The Internet has without doubt ushered in the so-called Information Age. From a transformational point of view, the Internet has done to our Industrial age what the power-driven machine did to the Agricultural age. Using electricity and automated motors, new industries sprung up to define how societies in developed economies organized production, distribution and consumption of goods.
Obviously, productivity increased by having machines take on routine work that would have otherwise be done by human beings, with increasing levels of mistakes and fatigue. But even as developing economies struggle to achieve so-called industrial status, the goal posts have moved and now being industrialized is considered a notch lower than being digital or in the Information age.
The buzzword today is therefore about developing graduates who can work in the knowledge economy as opposed to working in the traditional industries. This does not mean we no longer require the traditional industries such as manufacturing, but it means that most of the manufacturing “know-how” will be unpacked and coded into pieces of logic that will then manage the manufacturing plants.
The jobs of the future, as currently evidenced in developed economies, will be about producing engineers who design, deploy and manage such “Information age” manufacturing plants. These would be the so called “knowledge economy” engineers.
Contemporary lawyers are already dealing with issues to do the online crime, software patents, digitally signed contracts amongst other knowledge-economy based matters. Judges have already been tasked to hear and determine matters that relate to electronic funds such as MPESA or electronic records such as “SMS”.
The evidence in such situations has to be carefully collected, safely secured and reproduced in a court of law by knowledge-based law enforcement – locally known as the policemen.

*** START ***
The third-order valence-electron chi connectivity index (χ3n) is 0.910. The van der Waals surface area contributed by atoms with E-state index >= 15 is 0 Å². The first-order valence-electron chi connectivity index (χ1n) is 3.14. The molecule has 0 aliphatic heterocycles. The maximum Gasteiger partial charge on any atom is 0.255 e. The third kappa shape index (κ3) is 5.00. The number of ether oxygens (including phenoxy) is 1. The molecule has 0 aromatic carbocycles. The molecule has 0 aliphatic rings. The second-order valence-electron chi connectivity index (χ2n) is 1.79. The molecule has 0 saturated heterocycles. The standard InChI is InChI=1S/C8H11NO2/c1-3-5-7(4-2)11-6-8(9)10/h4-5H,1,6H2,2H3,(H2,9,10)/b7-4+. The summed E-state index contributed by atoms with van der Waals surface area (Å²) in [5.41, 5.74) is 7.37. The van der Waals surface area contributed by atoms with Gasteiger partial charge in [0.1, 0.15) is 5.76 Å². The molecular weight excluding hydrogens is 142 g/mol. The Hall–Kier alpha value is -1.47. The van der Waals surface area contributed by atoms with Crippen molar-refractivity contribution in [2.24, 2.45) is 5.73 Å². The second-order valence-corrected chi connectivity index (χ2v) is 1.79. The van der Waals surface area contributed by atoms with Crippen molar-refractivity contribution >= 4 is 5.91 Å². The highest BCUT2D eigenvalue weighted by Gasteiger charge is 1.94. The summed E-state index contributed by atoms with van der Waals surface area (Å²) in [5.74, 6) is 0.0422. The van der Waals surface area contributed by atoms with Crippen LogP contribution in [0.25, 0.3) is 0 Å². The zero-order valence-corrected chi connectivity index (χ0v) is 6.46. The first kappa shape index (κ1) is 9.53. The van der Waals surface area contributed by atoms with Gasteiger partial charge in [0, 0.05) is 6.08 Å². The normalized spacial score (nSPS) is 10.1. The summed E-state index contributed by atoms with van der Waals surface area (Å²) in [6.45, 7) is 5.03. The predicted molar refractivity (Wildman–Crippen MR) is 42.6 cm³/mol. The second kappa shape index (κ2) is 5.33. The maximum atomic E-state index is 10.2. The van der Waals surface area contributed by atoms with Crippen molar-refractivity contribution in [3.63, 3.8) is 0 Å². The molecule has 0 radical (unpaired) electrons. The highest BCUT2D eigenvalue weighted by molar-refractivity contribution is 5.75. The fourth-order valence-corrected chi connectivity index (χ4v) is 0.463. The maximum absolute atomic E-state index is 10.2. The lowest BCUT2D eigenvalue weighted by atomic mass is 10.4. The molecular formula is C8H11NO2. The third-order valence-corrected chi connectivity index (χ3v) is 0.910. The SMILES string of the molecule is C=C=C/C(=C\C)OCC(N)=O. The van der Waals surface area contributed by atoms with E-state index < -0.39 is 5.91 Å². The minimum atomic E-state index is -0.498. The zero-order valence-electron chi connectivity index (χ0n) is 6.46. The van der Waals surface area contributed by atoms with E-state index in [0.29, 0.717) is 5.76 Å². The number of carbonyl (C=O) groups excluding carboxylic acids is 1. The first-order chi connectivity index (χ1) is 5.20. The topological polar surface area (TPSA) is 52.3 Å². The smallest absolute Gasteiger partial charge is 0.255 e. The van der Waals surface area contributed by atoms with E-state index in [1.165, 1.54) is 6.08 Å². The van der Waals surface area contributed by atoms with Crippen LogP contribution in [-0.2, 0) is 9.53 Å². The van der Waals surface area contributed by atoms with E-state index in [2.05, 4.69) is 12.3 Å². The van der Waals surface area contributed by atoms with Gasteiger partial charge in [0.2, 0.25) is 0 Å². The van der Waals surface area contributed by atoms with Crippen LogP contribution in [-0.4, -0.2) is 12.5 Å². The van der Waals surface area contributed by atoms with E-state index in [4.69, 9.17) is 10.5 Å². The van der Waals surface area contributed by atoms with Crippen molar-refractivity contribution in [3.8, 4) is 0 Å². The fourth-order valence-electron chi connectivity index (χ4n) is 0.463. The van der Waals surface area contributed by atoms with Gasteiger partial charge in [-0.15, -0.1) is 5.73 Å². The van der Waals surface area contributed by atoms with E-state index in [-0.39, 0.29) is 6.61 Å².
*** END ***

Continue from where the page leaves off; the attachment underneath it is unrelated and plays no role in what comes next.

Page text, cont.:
Medical doctors of the near future will be dealing more with our decoded human genome in an effort to prevent rather than cure diseases. Medical science is leap-frogging into using computers to tell us what ailments will hit us when we are 50 years old, given our genetic formation and our current lifestyles.
These are just but few of the dynamics sweeping across the various professions as we move into the Information Age or Knowledge Economy. The question however remains: how are the Universities dealing with these developments? How often do they revise their curricula to reflect these emerging trends? How often do they upgrade their labs, workshops and courses in line with the upcoming realities in the work place?
The obvious answer is that the changes in the work-place are happening faster than the changes in the Universities. There seems to be an over-emphasis by the government to continue expanding university education with little or no concern to what the students are being taught. There seems to be neither a deliberate effort to increase the number and quality of teaching staff, nor to re-orient them for the future demands that will be expected of their graduates.
If this trend continues, we stand to miss participating in both the industrial and the information age and perhaps be condemned to remain in the rudimentary agricultural age first experienced 1000 years ago by the Europeans.
Mr Walubengo is a lecturer at the Multimedia University of Kenya, Faculty of Computing and IT. Twitter : @jwalu